A crackdown by the Vietnamese government on political dissent is continuing with two musicians thrown into jail for writing anti-government songs.
Vo Minh Tri and Tran Vu Anh Binh were sentenced to four and six years jail by a court in Ho Chi Minh City on charges of spreading propaganda against the state.
They were sentenced in a half-day trial that came after 10 months in detention.
Vo, 34 and Tran, 37, allegedly posted their dissident songs on a Vietnamese opposition website run by a group of expatriate activists known as Patriotic Youth.
Vo was blamed for composing a song criticising Vietnam's alleged submissive policy towards China on territorial claims in the South China Sea. One of Tran's melodies encouraged non-violent protest against Vietnam's single party rule.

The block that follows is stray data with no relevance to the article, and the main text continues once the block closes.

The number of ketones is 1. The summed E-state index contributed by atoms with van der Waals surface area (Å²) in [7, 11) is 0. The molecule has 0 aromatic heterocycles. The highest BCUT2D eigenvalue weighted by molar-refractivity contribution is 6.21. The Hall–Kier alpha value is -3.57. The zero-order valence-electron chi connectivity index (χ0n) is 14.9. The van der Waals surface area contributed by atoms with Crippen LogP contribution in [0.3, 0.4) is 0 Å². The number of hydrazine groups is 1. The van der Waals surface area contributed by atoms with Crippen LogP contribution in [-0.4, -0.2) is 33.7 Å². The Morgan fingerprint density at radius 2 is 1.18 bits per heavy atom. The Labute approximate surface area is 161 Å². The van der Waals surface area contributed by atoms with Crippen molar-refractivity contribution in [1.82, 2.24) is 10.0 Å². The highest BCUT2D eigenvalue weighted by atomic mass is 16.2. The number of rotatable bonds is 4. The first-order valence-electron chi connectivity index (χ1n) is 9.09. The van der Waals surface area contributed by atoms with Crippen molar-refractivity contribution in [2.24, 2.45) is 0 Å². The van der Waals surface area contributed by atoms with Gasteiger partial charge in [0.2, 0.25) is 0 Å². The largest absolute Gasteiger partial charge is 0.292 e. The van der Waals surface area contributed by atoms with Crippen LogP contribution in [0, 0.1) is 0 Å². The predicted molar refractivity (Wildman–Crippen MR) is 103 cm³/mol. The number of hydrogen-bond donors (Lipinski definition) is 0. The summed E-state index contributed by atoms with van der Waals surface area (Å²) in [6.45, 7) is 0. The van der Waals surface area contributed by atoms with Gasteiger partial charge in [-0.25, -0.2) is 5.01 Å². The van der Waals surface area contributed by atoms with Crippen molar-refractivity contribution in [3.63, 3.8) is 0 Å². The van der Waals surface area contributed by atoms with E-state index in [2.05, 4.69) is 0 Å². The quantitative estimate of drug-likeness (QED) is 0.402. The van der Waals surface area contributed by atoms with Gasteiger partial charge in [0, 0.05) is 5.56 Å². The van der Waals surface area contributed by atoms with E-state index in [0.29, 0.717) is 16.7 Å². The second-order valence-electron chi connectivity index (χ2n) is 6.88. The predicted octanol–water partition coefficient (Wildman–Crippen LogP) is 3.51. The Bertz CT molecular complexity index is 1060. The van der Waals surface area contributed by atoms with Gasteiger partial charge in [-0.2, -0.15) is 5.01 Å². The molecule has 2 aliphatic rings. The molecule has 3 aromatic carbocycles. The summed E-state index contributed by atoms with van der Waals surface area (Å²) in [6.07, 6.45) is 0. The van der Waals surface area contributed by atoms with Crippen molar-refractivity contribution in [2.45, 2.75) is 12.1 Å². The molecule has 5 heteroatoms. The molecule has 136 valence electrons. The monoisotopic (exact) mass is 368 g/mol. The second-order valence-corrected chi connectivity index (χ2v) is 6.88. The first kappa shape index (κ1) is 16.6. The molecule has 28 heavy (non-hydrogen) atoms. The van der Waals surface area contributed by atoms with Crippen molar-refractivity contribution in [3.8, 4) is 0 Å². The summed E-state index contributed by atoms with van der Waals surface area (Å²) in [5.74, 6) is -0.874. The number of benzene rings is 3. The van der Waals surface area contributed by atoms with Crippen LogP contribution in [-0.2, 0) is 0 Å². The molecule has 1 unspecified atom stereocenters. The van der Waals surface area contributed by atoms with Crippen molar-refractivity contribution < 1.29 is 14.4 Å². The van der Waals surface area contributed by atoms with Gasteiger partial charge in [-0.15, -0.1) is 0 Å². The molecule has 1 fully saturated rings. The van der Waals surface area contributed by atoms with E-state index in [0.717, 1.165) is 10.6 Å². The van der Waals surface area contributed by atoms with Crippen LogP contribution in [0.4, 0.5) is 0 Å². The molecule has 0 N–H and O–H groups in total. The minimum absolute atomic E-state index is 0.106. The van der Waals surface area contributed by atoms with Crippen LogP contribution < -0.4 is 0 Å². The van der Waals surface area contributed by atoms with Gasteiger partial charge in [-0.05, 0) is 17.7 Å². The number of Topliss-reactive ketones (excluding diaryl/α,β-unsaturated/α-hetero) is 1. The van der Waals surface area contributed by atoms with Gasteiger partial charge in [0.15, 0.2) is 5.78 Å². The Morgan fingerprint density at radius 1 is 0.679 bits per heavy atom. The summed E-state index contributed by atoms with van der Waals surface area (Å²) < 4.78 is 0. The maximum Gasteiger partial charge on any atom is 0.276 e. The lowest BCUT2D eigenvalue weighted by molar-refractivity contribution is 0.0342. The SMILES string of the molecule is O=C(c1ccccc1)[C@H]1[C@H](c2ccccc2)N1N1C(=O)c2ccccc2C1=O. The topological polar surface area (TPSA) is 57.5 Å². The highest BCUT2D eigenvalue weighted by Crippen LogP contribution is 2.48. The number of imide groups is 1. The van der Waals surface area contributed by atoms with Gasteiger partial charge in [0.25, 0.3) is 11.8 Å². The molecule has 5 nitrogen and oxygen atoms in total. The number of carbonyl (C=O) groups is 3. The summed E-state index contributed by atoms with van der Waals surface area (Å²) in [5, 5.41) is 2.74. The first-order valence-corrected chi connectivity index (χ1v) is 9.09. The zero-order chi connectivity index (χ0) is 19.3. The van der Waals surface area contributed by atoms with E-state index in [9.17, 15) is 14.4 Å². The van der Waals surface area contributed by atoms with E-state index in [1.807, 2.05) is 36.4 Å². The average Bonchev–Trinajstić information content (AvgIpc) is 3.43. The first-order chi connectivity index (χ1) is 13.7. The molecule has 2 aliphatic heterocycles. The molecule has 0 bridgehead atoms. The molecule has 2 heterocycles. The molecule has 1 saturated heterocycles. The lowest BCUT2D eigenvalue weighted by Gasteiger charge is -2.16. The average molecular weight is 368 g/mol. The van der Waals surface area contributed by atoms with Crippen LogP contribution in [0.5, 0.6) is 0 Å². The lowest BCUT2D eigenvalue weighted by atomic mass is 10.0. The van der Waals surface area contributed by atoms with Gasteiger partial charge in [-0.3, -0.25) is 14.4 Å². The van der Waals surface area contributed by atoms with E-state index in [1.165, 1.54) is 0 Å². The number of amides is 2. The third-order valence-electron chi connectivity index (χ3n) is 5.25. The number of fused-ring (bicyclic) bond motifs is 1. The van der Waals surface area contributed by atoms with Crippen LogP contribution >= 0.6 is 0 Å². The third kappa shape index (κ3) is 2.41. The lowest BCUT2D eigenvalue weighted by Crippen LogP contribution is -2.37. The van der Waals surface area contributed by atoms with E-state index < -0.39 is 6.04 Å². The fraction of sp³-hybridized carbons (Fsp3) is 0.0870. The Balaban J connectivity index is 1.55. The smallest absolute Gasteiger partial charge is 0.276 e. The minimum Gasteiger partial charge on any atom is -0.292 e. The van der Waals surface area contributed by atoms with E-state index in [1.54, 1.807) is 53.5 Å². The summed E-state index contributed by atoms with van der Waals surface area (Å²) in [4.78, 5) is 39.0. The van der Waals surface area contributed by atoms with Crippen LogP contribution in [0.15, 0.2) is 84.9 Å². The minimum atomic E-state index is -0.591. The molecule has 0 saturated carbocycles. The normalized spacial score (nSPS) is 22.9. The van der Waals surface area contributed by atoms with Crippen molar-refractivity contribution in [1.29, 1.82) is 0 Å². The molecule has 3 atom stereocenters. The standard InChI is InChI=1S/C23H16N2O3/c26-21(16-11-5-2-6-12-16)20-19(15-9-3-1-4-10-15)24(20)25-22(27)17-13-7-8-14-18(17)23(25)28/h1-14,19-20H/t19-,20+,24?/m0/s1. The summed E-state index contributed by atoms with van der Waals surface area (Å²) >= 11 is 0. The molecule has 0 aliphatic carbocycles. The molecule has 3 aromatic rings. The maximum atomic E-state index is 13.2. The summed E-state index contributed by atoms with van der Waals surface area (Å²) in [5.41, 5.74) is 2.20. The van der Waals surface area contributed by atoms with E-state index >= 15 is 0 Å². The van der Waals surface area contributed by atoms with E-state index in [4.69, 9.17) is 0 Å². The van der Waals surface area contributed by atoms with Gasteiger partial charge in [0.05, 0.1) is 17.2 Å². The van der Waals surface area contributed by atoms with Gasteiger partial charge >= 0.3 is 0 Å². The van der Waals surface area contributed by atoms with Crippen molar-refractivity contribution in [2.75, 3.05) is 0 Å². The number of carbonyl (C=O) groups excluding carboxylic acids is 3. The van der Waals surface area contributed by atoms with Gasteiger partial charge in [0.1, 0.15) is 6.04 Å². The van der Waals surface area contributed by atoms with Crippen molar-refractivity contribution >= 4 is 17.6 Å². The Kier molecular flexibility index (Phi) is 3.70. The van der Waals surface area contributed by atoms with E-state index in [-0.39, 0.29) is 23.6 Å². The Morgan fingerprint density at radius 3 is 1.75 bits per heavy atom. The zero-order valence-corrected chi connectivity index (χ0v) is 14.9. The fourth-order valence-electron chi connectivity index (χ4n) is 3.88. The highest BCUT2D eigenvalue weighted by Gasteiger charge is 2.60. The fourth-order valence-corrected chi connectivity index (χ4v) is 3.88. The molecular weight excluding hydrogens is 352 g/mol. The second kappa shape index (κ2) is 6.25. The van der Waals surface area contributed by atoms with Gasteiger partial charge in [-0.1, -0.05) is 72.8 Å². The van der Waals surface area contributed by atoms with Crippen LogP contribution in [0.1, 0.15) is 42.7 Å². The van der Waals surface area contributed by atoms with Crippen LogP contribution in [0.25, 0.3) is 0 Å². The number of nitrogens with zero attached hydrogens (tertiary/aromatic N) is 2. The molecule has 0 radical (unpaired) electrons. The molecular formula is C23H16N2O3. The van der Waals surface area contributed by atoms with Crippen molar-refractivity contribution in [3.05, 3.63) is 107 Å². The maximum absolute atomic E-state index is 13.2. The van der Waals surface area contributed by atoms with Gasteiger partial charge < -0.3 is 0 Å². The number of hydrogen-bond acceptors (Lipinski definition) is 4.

The sentence was slammed by human rights groups.
"This is a ludicrous way to treat people just for writing songs. These men are prisoners of conscience, detained solely for the peaceful exercise of their right to freedom of expression through their songs and non-violent activities and should be freed," said Rupert Abbott, Amnesty International's Vietnam researcher.
"First critics, then bloggers, then poets, and now musicians. The international community can no longer stand by quietly as these free speech activists are picked off one by one by Vietnam's security apparatus," said Human Rights Watch's Asia division deputy director Phil Robertson.
Vietnam's communist party has been implementing a severe suppression of online criticisms and dissent.
Earlier in 2012, three bloggers were sentenced to up to 12 years in jail on similar charges and an arrest warrant against another two was issued.